Wills & Trusts
Harnessing the Essential Tools Needed to Protect Your Estate
When it comes to drafting an estate plan, the level of complexity will vary from individual to individual depending on each person’s unique circumstances and goals. However, there are two fundamental elements which are typically necessary in order to craft a strong and effective estate plan—a Last Will and Testament and some form of trust.
A Last Will and Testament, commonly just called a “will,” is a simple, effective, and essential way to ensure your assets are passed along according to your wishes. Generally speaking, a will is a document which every adult should complete. Whether you are just starting out in life or you have built a large estate, a will is incredibly important.
So what exactly is it? A will is a legal document that allows you to identify your desires in regards to the distribution of your property as well as other decisions like the hypothetical care of your minor children. Establishing a will is a great way to make sure your wishes are not only known by your loved ones, but properly executed as well. You can make your will simple or quite complex, depending on your specific needs. To ensure everything is covered in your will, speak with an experienced estate planning attorney to help you through the process.
In many cases, a last will and testament alone is not enough to ensure your wishes for the distribution of your estate are adequately carried out. Additionally, there are numerous tax and other financial considerations that go beyond the capabilities of a will, such as a desire to prevent one’s property from passing through probate. When it comes to ensuring flexibility and security for your estate, there are few tools that are more effective than a trust. A trust is a legal vehicle for one’s property, allowing the property owner to create a relationship with a “trustee” who will hold the property “in trust” to be used for the benefit of the named beneficiaries. This can be highly advantageous, depending on your estate goals.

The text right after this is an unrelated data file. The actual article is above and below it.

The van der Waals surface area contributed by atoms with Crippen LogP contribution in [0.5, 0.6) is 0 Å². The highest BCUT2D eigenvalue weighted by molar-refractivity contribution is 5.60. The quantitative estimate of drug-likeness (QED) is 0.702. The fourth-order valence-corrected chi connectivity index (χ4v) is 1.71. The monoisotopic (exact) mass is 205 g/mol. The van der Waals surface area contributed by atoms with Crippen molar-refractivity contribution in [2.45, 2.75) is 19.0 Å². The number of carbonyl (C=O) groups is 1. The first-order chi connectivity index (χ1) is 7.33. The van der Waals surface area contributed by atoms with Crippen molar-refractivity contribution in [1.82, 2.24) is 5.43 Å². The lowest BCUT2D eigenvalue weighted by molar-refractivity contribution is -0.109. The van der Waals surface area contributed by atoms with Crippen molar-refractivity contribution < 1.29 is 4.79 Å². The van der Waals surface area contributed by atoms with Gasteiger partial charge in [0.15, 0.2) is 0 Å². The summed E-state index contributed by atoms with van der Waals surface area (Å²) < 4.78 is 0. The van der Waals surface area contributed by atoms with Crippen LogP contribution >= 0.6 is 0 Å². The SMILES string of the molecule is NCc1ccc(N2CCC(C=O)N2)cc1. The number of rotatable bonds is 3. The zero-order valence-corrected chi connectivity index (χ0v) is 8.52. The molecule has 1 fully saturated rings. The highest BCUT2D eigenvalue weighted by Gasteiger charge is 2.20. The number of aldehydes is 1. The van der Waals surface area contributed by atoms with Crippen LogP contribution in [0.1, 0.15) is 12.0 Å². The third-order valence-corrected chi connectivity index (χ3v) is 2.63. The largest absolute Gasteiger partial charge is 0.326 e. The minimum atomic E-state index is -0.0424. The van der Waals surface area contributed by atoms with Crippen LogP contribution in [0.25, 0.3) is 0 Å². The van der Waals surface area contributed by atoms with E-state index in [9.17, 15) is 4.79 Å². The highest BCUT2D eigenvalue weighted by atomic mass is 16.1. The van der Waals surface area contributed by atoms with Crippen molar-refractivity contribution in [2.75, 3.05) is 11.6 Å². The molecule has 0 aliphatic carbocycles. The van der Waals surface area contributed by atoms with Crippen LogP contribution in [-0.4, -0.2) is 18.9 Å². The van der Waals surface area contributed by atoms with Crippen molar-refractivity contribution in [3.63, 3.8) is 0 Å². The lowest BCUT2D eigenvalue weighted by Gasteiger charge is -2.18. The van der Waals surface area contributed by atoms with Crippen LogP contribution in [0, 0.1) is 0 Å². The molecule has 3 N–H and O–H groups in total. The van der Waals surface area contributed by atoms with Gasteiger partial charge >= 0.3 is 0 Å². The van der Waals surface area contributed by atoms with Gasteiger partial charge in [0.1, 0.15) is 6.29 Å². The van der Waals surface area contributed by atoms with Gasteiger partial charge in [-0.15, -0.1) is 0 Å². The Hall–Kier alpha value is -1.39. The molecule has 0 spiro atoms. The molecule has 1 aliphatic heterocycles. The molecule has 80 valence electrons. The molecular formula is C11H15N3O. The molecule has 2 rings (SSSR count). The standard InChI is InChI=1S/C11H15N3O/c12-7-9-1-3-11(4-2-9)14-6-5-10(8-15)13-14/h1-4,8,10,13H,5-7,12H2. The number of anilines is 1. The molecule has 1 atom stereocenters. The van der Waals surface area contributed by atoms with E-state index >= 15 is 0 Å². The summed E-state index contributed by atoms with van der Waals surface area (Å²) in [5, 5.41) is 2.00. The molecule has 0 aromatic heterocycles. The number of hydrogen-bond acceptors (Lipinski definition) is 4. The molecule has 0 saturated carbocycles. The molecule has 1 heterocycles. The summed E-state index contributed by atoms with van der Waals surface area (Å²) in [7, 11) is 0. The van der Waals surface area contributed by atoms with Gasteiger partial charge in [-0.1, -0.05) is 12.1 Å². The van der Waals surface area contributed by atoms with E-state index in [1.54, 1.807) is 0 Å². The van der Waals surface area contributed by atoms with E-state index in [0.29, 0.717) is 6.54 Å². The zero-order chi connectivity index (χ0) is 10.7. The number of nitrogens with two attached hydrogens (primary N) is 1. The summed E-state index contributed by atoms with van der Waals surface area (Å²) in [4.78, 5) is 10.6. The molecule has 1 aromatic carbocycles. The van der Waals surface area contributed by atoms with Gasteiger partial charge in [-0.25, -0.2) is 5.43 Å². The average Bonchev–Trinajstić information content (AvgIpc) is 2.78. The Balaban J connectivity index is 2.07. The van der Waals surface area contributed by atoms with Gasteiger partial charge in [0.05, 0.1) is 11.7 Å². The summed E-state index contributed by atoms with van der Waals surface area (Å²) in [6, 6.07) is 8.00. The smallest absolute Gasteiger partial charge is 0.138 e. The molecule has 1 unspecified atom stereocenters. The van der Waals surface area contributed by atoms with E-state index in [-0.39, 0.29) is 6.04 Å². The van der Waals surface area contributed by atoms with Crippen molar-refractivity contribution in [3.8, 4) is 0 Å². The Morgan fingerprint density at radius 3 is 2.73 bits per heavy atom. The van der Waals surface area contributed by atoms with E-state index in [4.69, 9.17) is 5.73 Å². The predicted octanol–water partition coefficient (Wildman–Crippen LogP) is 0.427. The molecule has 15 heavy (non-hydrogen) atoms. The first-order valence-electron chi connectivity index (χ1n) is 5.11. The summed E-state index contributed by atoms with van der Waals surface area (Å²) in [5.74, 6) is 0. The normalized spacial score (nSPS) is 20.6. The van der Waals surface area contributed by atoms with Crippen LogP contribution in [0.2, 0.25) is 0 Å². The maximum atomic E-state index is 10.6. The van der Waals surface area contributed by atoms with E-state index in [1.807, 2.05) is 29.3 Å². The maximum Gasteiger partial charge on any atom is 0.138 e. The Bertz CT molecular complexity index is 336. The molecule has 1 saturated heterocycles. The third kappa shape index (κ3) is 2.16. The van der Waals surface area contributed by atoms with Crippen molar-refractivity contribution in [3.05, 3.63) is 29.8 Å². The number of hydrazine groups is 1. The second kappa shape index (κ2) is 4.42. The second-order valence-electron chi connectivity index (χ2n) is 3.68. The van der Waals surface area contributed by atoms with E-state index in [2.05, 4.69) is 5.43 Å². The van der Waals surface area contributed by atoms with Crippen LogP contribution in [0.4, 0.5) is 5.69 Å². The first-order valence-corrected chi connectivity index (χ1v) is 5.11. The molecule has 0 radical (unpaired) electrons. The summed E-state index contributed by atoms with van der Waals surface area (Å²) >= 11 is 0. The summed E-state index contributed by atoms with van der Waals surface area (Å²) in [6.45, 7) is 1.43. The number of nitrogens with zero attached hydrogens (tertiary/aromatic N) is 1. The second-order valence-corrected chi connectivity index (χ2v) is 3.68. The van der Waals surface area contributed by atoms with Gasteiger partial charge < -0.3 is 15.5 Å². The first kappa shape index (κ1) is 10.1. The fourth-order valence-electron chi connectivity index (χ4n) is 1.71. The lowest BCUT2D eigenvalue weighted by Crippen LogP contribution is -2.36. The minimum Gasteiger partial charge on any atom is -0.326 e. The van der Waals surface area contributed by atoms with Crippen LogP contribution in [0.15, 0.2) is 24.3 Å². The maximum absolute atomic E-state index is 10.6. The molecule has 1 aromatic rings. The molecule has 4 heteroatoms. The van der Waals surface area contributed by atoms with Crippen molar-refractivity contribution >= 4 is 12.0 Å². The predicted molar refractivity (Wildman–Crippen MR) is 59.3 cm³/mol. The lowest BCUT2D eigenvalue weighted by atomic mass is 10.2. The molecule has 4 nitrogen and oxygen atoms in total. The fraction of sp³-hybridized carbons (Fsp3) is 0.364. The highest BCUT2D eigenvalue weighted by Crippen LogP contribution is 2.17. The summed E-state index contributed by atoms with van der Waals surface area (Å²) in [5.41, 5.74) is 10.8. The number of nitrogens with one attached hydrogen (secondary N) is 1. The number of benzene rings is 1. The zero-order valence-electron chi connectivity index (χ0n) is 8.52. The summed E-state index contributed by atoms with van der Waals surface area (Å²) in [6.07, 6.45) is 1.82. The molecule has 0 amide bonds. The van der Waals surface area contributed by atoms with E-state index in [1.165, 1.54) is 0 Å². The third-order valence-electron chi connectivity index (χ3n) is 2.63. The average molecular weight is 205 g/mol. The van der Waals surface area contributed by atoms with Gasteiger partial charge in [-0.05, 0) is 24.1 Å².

There are two main categories of trusts that you can make during estate planning. Revocable trusts, which ensure you remain in control of all the assets placed within them. Irrevocable trusts offer significant financial protection against taxes and other financial constraints, but you must also give up control of your estate during your lifetime.
Types of Trusts
In addition to choosing the category of trust for your assets, you will also need to choose the specific type of trusts that are right for you. The type of trust you choose will be determined by what assets you are putting in them, and your goals for those assets. Some of the most common options include, but are not limited to:
- Credit Shelter Trusts – These trusts allow you to bequeath assets to your loved ones (up to the amount identified by the estate-tax exemption) tax-free. In addition, the assets placed in this type of trust can grow without being taxed!
- Dynasty Trust – A dynasty trust, also known as a generation skipping trust, allows you to pass a significant amount of money to a loved one who is at least two generations away (typically a grandchild or great grandchild). This money can be passed on tax-free.
- Charitable Trusts – These types of trusts provide you with favorable tax consideration and benefits, allow you to provide funding to meaningful charities, and still maximize the inheritance left to your loved ones.
- Other – There are MANY different types of trusts available to consider. The best way to determine which ones will work best in your situation is to talk with an experienced estate planning attorney.